MADISON, Wis. – The Wisconsin Elections Commission is pleased to report to the Legislature this week that it has fully implemented many of the nonpartisan Legislative Audit Bureau’s recommendations to improve election administration and that the six-member, bi-partisan Commission has considered all 30 recommendations in public meetings.
The WEC on Thursday submitted a report to the Joint Legislative Audit Committee updating Committee lawmakers on the Commission’s progress in implementing the recommendations provided in the LAB’s October report.
“The Elections Commission takes the Audit Bureau’s recommendations seriously,” said WEC Administrator Meagan Wolfe. “The six-member, bi-partisan Commission has come together to consider and to implement recommendations that will further improve the electoral process in our state.”
The WEC considered all the LAB’s recommendations and has implemented recommendations including:
- In addition to an existing detailed process to identify duplicate voter registrations, the WEC has implemented an additional nightly check to identify potential duplicate driver license and state identification card numbers in the statewide voter registration database.
- The Commission provided additional clerk training on the requirement to initial absentee ballot certificate envelopes; ballot processing; pre-election tests of electronic voting equipment; reviewing of Election Day forms and investigating relevant issues; and post-election data entry of election statistics into the statewide voter registration system.
- The Commission contacted voting machine vendors alerting them to the importance of training on resolving paper jams.
- The Commission found that, through its data sharing agreement, it is fully compliant with the statutory requirement that the WEC obtain signatures of voters who register to vote online from the Wisconsin Department of Transportation.
- The Commission published a calendar of when the Commission obtains information from the Electronic Registration Information Center (ERIC) to further demonstrate how Wisconsin uses this data to maintain accurate voter rolls.
- The Commission contacted municipal officials where the clerk for that jurisdiction failed to take and report required training hours for the 2020-2021 training term.
The LAB recommended the Commission update several administrative rules, as well as create some new ones. The Commission has begun the rule promulgation process for nearly all of these, including holding public hearings where required.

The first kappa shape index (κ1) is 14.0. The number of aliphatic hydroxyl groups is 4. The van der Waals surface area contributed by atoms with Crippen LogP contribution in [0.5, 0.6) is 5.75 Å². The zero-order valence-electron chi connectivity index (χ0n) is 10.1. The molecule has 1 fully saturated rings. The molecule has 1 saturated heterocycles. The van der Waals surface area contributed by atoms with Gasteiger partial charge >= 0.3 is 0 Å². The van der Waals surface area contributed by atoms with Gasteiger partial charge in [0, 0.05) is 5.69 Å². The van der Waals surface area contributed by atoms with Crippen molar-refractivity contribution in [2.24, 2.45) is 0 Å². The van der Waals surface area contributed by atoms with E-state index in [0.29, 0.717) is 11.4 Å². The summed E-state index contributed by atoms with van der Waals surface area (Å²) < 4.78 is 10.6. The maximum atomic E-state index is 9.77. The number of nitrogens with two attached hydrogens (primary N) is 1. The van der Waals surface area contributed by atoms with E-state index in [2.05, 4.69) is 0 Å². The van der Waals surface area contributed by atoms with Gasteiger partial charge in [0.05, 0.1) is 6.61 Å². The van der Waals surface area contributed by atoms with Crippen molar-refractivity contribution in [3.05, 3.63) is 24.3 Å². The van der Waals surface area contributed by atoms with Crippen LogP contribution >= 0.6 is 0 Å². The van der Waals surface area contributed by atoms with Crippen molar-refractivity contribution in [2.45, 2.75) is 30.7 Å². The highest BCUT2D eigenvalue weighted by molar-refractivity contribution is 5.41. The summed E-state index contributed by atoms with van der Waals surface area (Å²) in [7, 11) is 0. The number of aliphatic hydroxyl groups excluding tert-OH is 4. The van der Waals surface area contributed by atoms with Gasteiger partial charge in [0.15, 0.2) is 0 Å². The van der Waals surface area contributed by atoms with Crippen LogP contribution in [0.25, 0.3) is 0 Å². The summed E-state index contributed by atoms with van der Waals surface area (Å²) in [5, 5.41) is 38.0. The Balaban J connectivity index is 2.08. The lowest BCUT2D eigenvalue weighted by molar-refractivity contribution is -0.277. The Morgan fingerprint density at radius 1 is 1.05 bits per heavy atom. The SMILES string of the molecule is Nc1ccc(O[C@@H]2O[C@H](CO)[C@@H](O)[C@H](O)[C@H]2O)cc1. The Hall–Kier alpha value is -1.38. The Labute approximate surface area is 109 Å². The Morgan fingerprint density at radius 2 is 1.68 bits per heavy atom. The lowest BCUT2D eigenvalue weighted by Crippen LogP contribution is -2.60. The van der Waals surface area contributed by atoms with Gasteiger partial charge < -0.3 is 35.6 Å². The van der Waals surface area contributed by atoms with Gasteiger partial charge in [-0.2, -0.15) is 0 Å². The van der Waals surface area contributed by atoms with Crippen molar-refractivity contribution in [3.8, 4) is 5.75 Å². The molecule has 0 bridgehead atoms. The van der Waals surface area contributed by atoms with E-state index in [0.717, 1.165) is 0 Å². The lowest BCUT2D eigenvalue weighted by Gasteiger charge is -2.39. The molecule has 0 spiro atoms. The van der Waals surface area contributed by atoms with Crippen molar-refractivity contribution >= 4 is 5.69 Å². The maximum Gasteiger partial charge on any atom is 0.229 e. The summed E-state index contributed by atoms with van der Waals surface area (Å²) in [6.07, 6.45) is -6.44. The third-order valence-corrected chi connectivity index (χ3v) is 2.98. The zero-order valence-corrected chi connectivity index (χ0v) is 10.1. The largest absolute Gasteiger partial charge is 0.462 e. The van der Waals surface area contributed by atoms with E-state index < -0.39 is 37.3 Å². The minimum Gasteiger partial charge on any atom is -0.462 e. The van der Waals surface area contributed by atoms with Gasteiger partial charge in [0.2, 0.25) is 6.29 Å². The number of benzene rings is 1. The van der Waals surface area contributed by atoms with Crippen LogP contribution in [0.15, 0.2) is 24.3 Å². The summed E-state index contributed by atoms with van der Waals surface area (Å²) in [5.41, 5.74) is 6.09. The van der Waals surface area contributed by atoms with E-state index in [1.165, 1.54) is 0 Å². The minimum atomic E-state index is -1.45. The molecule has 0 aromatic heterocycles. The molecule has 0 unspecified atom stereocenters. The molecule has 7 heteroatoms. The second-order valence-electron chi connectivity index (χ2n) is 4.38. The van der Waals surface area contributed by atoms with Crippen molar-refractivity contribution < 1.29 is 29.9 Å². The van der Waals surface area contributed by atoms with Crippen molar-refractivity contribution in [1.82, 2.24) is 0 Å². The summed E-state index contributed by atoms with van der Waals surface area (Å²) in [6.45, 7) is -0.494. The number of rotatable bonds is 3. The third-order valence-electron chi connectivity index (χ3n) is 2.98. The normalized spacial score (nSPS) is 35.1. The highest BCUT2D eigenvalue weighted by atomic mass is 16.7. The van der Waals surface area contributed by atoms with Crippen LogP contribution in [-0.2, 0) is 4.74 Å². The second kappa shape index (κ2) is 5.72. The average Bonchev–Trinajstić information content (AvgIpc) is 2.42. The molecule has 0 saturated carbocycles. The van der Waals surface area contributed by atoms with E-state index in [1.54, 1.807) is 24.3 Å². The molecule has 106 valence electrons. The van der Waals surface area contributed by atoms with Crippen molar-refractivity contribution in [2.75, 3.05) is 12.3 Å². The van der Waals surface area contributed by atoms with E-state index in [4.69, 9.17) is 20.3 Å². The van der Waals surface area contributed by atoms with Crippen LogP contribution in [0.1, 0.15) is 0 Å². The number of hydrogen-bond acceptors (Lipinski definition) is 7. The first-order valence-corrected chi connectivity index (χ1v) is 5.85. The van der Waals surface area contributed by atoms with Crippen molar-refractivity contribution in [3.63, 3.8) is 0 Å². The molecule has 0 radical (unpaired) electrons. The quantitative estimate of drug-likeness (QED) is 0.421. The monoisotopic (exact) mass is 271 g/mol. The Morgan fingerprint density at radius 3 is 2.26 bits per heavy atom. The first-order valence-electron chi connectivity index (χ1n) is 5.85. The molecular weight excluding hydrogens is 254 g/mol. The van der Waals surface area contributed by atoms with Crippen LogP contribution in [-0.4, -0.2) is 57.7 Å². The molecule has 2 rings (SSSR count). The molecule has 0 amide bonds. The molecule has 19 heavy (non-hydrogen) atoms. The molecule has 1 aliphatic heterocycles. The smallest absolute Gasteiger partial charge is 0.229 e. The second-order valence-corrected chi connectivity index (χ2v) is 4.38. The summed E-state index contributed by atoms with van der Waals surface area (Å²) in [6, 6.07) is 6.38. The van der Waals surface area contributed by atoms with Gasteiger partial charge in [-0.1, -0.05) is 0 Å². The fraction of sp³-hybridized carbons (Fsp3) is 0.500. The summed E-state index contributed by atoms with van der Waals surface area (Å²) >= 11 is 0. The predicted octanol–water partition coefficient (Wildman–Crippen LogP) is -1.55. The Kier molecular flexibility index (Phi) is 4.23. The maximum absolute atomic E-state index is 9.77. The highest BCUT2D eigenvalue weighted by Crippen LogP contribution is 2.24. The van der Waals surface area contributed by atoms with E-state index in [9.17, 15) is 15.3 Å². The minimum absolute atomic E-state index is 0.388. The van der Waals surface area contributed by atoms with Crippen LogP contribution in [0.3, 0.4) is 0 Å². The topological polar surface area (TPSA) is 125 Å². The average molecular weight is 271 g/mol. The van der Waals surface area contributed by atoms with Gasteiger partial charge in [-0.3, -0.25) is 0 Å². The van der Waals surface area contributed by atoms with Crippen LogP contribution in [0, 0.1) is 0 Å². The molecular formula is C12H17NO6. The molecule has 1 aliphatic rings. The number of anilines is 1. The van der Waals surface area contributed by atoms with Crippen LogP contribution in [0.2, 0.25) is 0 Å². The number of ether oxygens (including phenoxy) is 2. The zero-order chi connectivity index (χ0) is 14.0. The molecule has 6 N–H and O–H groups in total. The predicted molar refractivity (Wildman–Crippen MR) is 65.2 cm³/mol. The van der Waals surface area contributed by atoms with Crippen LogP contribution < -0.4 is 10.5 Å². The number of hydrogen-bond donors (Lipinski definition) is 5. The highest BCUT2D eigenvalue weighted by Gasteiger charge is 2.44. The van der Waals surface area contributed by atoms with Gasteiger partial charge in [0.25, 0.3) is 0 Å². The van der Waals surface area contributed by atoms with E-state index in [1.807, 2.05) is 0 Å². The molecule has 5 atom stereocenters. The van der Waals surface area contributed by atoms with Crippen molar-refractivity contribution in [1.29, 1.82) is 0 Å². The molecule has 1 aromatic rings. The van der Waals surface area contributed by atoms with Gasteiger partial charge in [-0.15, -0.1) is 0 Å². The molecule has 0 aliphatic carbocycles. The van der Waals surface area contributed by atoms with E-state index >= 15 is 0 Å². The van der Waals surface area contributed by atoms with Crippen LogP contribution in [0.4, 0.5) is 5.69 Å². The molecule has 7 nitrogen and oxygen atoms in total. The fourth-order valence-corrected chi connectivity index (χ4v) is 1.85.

In response to the LAB’s recommendations on administrative rules, the Commission has, among other actions:
- Directed WEC staff to write a scope statement for an emergency rule adhering to the Commission’s 2016 guidance on completing missing witness address information on absentee ballot certificate envelopes. This scope statement received approval from the governor and the proposed rule is currently in the drafting stage.
- Directed WEC staff to write scope statements for permanent rules related to polling place emergency planning and certification and training of municipal clerks. The scope statements received approval from the governor, staff held a preliminary hearing to receive comments concerning the proposed rules, and the Commission can soon formally approve the scope statements and begin the drafting stage.
In 2017, the Commission attempted to approve two administrative rules that were later recommended by the LAB in its 2021 audit. However, the 2017 rules did not receive approval later in the administrative rules process.
Those administrative rules related to the content of training provided to election inspectors and special voting deputies, and to electronic voting equipment and software security. The Commission directed staff to create scope statements for both rules, and both were recently approved by the governor and will be published in the Administrative Register.
The Commission reminded lawmakers that LAB’s audit report misrepresented some aspects of elections administration, particularly regarding the Commission’s collection of ERIC data that helps maintain accurate voter rolls.
The Commission has been fully compliant with all ERIC membership requirements. Since Wisconsin joined ERIC, the Commission has facilitated updating or deactivating over one million voter records.